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Plato's Republic and George Orwell's 1984
Philosophy could be defined as the highest level of true clarity and understanding human thought can aspire to. It would thus seem strange to compare the ideal philosophical kingdom of Plato's Republic with George Orwell's 1984. Plato's writings form the cornerstone of Western philosophy, while Orwell's text tells of a totalitarian society where all free thought is stifled. However, the two men's versions of government, one utopian, the other horrific, spanning centuries of time, contain certain connections that will be elucidated over the course of this paper. This paper will examine the significance and the role of philosophy in both Plato's version of utopia and Orwell's horrific version of the future in 1984. It will suggest that both societies, rather than one being characterized as a philosophical utopia and the other a place where independent though is discouraged, both manifest a form of totalitarian philosophy. The citizens of both societies are encouraged to reject rather than accept doctrine passed down from the ruling class, and that philosophy is used as a means of control rather than of argument.
Plato views political repression in a positive fashion, as a means to encourage what he deems to be the highest form of philosophical thought. Orwell views this in a negative fashion, because rather than confirming any particular set of philosophical beliefs, he ultimately views a politically and philosophically pluralistic society in the most positive light. Plato and Orwell both illustrate a society in which power is held by a few, by individuals deemed to be superior, and a place where free expression, rather than encouraged, is stifled for fear of the discord and the danger it will bring to society. The greater good Plato attempts to uphold through this oppression, however, is higher philosophical understanding in the mind of the human animal. In contrast, the focus of the repression detailed in Orwell's society is that of protecting the security of the nation against others, and philosophical knowledge is not placed at a premium.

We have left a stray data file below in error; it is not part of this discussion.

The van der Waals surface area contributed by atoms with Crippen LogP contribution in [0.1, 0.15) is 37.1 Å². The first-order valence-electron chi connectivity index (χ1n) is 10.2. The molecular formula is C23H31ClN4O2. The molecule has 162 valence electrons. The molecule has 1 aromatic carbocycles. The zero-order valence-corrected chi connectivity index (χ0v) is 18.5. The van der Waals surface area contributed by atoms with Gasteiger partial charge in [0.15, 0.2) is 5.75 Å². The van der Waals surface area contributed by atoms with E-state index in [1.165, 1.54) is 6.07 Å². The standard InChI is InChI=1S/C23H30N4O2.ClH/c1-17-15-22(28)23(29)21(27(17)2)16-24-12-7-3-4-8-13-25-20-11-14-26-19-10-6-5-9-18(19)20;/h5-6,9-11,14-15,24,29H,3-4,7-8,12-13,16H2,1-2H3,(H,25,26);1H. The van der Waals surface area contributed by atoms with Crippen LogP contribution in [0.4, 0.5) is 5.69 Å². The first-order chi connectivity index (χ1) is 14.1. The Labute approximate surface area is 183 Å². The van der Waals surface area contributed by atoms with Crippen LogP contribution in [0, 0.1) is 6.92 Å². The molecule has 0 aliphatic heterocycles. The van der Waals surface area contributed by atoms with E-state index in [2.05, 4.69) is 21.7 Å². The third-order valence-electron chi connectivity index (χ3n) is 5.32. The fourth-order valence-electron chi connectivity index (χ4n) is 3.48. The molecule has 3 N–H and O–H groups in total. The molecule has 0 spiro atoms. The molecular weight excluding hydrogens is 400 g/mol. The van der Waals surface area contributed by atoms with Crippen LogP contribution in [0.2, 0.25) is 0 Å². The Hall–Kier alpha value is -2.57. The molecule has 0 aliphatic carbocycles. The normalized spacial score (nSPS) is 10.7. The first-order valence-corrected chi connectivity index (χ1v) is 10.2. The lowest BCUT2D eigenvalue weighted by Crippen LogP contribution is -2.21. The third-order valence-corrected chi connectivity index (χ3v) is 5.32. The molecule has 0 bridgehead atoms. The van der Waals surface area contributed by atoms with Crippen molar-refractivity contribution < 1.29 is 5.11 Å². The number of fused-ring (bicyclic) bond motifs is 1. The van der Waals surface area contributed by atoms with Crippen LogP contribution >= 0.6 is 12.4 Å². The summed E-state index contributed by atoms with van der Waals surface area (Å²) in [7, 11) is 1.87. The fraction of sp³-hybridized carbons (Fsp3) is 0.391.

The repressive quality of Plato's society is presented in an apparently reasonable fashion in the Second Book of the Republic. Plato, through the mouth of Socrates, suggests in an ideal society, all individuals should be relegated to doing what they are best at doing. For instance, a shoemaker is forbidden to try his hand at farming or weaving or building. (2.2.375.b-c) He uses the example of a shoemaker to suggest that those who are best at a certain occupation ought to be the only ones who do that occupation. This apparently reasonable justification, however, is really being used as a defense that those who are best at something, such as governing, which for Plato is goes hand-in-hand philosophical understanding, ought to be the only ones who rule. Thus democracy is bad because it allows all to have a voice in the state's future, as opposed to merely those who are deemed most fit to govern. Democracy, in Plato's view is a bit like having individuals who are shoemakers herd sheep. It prevents those most gifted in philosophy from exercising their great craft upon to the whole of society. Of course, in practice, this apparently reasonable prohibition results in the state prohibiting a shoemaker from herding sheep if that shoemaker wishes to try his hand at a different occupation, of making a different personal choice. It also begs the question -- who is to chose those who are best at governing? Who decides who is the best at making a decision for all? For Plato, this is the philosopher, but not every might be so confident in this estimation.